Gary Neville referred to Attorney General over social media post about Ryan Giggs trial
The Attorney General will decide whether Neville's Instagram post was in contempt of court
Gary Neville is to be referred to the Attorney General over a social media post he put out during the domestic violence trial of his friend and former teammate Ryan Giggs.
Giggs’ trial was delayed while Judge Hilary Manley and prosecution and defence lawyers discussed the post on Neville’s Instagram account.
Judge Manley continued with the trial but brought the matter up again following the jury failing to reach verdicts and being discharged on Wednesday.
She said she had referred the issue to the Government’s top lawyer, the Attorney General.
Judge Manley said: “One other relevant matter I should deal with, on Wednesday the 10th of August, day three, the prosecution brought to my attention, a social media post.
“Both the prosecution and defence agreed with me, in the absence of any comment from the jury, and given my clear direction, the trial could properly continue.
“However, given the author is a person with a high public profile and his social media account has 1.5 million followers, it could be seen to be an attempt to influence on-going criminal proceedings and could be contempt of court.
“Accordingly, I am referring the matter to the office of the Attorney General for the consideration of a potential prosecution.”
On Thursday a spokeswoman for the Attorney General’s Office, said: “Contempt of court is a serious matter and the Attorney General will review any allegations brought to her carefully.
“We have not yet received a referral.”
Neville’s agent has reportedly said the post referred not to the Giggs’ trial but to how the Glazer family are running Manchester United.
During the trial, proceedings were halted when Peter Wright QC, prosecuting, holding a mobile phone, said a social media post “by a member of the public who has a direct connection with this case” had been brought to his attention.
He added: “This may be a matter that requires immediate action, so far as that individual is concerned.”
Proceedings were then adjourned for around 50 minutes before court re-assembled.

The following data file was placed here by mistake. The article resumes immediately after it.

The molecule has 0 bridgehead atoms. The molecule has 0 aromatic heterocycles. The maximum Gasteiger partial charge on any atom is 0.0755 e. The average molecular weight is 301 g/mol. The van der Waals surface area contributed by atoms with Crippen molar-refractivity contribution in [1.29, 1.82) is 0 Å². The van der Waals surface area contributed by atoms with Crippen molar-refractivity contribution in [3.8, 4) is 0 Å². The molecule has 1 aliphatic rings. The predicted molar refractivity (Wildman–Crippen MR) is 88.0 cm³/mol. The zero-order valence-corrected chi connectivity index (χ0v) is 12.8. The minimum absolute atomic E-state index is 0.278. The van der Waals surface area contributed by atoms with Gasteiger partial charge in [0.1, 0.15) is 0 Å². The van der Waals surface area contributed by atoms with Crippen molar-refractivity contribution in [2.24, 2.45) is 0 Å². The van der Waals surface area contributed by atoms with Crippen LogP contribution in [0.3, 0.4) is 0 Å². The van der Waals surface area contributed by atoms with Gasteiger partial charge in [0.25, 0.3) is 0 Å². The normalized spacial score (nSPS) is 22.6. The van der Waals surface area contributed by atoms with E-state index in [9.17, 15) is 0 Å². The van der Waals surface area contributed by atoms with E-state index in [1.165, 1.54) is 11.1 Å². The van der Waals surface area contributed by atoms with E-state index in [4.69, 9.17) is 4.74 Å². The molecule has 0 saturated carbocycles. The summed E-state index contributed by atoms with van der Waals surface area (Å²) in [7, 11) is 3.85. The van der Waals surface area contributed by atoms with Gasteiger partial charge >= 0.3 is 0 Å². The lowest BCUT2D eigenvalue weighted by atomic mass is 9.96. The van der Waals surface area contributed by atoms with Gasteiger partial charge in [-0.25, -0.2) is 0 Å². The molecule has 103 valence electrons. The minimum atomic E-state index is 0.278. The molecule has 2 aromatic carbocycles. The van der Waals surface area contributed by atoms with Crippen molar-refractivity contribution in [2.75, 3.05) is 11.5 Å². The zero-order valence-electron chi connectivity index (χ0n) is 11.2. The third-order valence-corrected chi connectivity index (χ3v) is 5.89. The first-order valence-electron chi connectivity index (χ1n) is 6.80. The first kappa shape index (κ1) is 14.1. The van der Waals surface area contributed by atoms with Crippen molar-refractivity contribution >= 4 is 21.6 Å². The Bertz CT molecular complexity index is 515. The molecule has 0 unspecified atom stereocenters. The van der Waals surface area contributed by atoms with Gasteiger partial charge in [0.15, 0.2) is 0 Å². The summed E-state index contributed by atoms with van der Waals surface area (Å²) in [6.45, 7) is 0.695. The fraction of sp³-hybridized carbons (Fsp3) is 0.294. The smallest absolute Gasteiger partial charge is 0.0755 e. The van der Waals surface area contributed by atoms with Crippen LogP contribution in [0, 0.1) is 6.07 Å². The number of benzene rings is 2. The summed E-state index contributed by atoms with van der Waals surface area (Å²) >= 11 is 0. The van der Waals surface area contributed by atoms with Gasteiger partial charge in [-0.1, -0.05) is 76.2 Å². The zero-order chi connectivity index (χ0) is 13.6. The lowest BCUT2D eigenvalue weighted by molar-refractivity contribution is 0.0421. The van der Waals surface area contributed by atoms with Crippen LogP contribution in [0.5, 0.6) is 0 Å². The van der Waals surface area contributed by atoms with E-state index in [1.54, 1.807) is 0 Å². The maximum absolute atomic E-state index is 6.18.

Back in court, without the jury, Judge Hilary Manley said she had brought the matter to the attention of the presiding, or more senior judge, on the circuit of judges in the region, adding: “No doubt certain steps will be taken.”
Judge Manley said there was no suggestion anyone on the jury was aware or had seen the post and as Kate Greville, Gigg’s ex-girlfriend and complainant in the case, was part way through giving evidence she did not want to halt proceedings and have the jury waiting any longer.
Clearly irked, the judge said the issue had caused, “considerable delay” already.
Chris Daw QC, defending Giggs, said he wanted to make it “crystal clear” the defendant did not have anything to do with the Instagram post.
The matter was briefly touched on later the same day, with Judge Manley suggesting someone, “have a word with the author”.
Mr Wright replied: “The police can certainly give words of advice to the author… if we can have no more repetitions of social media difficulties, that would help.”
Contempt of court is an offence, punishable by a fine or up to two years in prison.
This includes publishing information that creates a “substantial risk” of serious prejudice to a trial, according to the Attorney General’s Office.
The act applies to newspapers, TV, radio and social media.
Giggs had denied controlling or coercive behaviour, assault and common assault but the jury could not agree verdicts. A retrial is expected possibly next year.